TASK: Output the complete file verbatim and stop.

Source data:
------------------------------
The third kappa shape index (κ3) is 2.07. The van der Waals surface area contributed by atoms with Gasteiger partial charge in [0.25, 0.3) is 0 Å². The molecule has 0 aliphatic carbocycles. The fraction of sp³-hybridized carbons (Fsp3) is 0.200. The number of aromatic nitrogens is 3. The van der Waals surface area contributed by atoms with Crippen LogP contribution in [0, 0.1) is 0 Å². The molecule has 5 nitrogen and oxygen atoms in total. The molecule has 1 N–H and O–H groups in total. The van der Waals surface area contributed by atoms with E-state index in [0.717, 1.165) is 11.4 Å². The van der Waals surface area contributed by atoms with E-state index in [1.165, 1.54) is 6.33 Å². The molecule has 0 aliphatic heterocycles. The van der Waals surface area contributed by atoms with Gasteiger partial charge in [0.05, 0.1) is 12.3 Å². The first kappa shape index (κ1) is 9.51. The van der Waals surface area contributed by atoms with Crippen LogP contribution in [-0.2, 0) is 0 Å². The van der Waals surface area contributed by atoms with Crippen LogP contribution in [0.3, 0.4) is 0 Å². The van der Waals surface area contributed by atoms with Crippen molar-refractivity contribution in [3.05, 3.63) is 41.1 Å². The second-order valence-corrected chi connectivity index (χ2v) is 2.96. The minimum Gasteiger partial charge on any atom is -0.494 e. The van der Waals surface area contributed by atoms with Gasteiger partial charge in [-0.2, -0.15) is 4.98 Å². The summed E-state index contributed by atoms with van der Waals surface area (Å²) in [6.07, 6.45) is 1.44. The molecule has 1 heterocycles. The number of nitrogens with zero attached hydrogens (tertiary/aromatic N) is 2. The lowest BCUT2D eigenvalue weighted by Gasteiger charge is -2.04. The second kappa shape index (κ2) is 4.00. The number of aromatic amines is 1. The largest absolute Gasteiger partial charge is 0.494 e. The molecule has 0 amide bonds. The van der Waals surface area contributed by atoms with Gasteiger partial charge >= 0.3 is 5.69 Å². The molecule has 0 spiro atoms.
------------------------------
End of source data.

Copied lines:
The third kappa shape index (κ3) is 2.07. The van der Waals surface area contributed by atoms with Gasteiger partial charge in [0.25, 0.3) is 0 Å². The molecule has 0 aliphatic carbocycles. The fraction of sp³-hybridized carbons (Fsp3) is 0.200. The number of aromatic nitrogens is 3. The van der Waals surface area contributed by atoms with Crippen LogP contribution in [0, 0.1) is 0 Å². The molecule has 5 nitrogen and oxygen atoms in total. The molecule has 1 N–H and O–H groups in total. The van der Waals surface area contributed by atoms with E-state index in [0.717, 1.165) is 11.4 Å². The van der Waals surface area contributed by atoms with E-state index in [1.165, 1.54) is 6.33 Å². The molecule has 0 aliphatic heterocycles. The van der Waals surface area contributed by atoms with Gasteiger partial charge in [0.05, 0.1) is 12.3 Å². The first kappa shape index (κ1) is 9.51. The van der Waals surface area contributed by atoms with Crippen LogP contribution in [-0.2, 0) is 0 Å². The van der Waals surface area contributed by atoms with Crippen LogP contribution in [0.3, 0.4) is 0 Å². The van der Waals surface area contributed by atoms with Crippen molar-refractivity contribution in [3.05, 3.63) is 41.1 Å². The second-order valence-corrected chi connectivity index (χ2v) is 2.96. The minimum Gasteiger partial charge on any atom is -0.494 e. The van der Waals surface area contributed by atoms with Gasteiger partial charge in [-0.2, -0.15) is 4.98 Å². The summed E-state index contributed by atoms with van der Waals surface area (Å²) in [6.07, 6.45) is 1.44. The molecule has 1 heterocycles. The number of nitrogens with zero attached hydrogens (tertiary/aromatic N) is 2. The lowest BCUT2D eigenvalue weighted by Gasteiger charge is -2.04. The second kappa shape index (κ2) is 4.00. The number of aromatic amines is 1. The largest absolute Gasteiger partial charge is 0.494 e. The molecule has 0 amide bonds. The van der Waals surface area contributed by atoms with Gasteiger partial charge >= 0.3 is 5.69 Å². The molecule has 0 spiro atoms.